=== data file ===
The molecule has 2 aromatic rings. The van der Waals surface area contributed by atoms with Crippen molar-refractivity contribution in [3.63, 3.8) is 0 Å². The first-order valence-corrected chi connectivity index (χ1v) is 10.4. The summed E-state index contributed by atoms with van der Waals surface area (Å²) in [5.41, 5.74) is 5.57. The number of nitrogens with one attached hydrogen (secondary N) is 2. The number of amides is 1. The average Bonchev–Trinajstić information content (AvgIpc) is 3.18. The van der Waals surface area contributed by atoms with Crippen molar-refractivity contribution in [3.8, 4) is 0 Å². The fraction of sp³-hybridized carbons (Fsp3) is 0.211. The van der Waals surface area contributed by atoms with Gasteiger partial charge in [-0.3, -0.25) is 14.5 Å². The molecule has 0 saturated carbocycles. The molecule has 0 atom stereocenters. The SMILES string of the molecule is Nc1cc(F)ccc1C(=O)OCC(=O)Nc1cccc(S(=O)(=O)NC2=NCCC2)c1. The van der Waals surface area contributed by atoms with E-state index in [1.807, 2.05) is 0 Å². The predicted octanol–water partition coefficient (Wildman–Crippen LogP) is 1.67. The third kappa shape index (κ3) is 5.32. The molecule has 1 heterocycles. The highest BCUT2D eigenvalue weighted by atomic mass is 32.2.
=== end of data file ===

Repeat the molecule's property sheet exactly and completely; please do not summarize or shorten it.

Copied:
The molecule has 2 aromatic rings. The van der Waals surface area contributed by atoms with Crippen molar-refractivity contribution in [3.63, 3.8) is 0 Å². The first-order valence-corrected chi connectivity index (χ1v) is 10.4. The summed E-state index contributed by atoms with van der Waals surface area (Å²) in [5.41, 5.74) is 5.57. The number of nitrogens with one attached hydrogen (secondary N) is 2. The number of amides is 1. The average Bonchev–Trinajstić information content (AvgIpc) is 3.18. The van der Waals surface area contributed by atoms with Crippen molar-refractivity contribution in [3.8, 4) is 0 Å². The fraction of sp³-hybridized carbons (Fsp3) is 0.211. The van der Waals surface area contributed by atoms with Gasteiger partial charge in [-0.3, -0.25) is 14.5 Å². The molecule has 0 saturated carbocycles. The molecule has 0 atom stereocenters. The SMILES string of the molecule is Nc1cc(F)ccc1C(=O)OCC(=O)Nc1cccc(S(=O)(=O)NC2=NCCC2)c1. The van der Waals surface area contributed by atoms with E-state index in [1.807, 2.05) is 0 Å². The predicted octanol–water partition coefficient (Wildman–Crippen LogP) is 1.67. The third kappa shape index (κ3) is 5.32. The molecule has 1 heterocycles. The highest BCUT2D eigenvalue weighted by atomic mass is 32.2.